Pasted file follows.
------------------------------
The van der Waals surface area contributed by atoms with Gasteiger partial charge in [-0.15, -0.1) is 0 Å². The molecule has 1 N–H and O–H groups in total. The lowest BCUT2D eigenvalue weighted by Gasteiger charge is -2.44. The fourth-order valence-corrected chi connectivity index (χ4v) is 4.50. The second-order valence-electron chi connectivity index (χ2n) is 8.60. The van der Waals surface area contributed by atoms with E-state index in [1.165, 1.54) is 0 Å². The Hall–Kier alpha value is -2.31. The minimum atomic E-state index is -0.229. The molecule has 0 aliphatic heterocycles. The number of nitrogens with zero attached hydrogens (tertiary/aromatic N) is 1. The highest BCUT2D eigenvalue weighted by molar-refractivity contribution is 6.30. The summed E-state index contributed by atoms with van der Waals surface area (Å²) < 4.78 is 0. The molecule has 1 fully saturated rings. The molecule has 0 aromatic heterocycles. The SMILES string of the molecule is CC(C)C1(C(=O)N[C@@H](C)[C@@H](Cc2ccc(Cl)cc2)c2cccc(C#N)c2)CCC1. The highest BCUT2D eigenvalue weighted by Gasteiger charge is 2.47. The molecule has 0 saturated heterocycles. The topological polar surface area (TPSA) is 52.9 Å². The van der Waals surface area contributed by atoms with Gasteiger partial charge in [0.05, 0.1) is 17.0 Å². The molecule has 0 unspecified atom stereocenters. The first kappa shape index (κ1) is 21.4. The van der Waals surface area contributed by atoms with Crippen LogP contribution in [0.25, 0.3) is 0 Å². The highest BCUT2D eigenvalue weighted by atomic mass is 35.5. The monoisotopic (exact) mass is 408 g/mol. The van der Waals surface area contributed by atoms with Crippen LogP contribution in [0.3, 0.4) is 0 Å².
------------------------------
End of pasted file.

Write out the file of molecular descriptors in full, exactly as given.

The van der Waals surface area contributed by atoms with Gasteiger partial charge in [-0.15, -0.1) is 0 Å². The molecule has 1 N–H and O–H groups in total. The lowest BCUT2D eigenvalue weighted by Gasteiger charge is -2.44. The fourth-order valence-corrected chi connectivity index (χ4v) is 4.50. The second-order valence-electron chi connectivity index (χ2n) is 8.60. The van der Waals surface area contributed by atoms with E-state index in [1.165, 1.54) is 0 Å². The Hall–Kier alpha value is -2.31. The minimum atomic E-state index is -0.229. The molecule has 0 aliphatic heterocycles. The number of nitrogens with zero attached hydrogens (tertiary/aromatic N) is 1. The highest BCUT2D eigenvalue weighted by molar-refractivity contribution is 6.30. The summed E-state index contributed by atoms with van der Waals surface area (Å²) < 4.78 is 0. The molecule has 1 fully saturated rings. The molecule has 0 aromatic heterocycles. The SMILES string of the molecule is CC(C)C1(C(=O)N[C@@H](C)[C@@H](Cc2ccc(Cl)cc2)c2cccc(C#N)c2)CCC1. The highest BCUT2D eigenvalue weighted by Gasteiger charge is 2.47. The molecule has 0 saturated heterocycles. The topological polar surface area (TPSA) is 52.9 Å². The van der Waals surface area contributed by atoms with Gasteiger partial charge in [0.05, 0.1) is 17.0 Å². The molecule has 0 unspecified atom stereocenters. The first kappa shape index (κ1) is 21.4. The van der Waals surface area contributed by atoms with Crippen LogP contribution in [0.25, 0.3) is 0 Å². The highest BCUT2D eigenvalue weighted by atomic mass is 35.5. The monoisotopic (exact) mass is 408 g/mol. The van der Waals surface area contributed by atoms with Crippen LogP contribution in [0.3, 0.4) is 0 Å².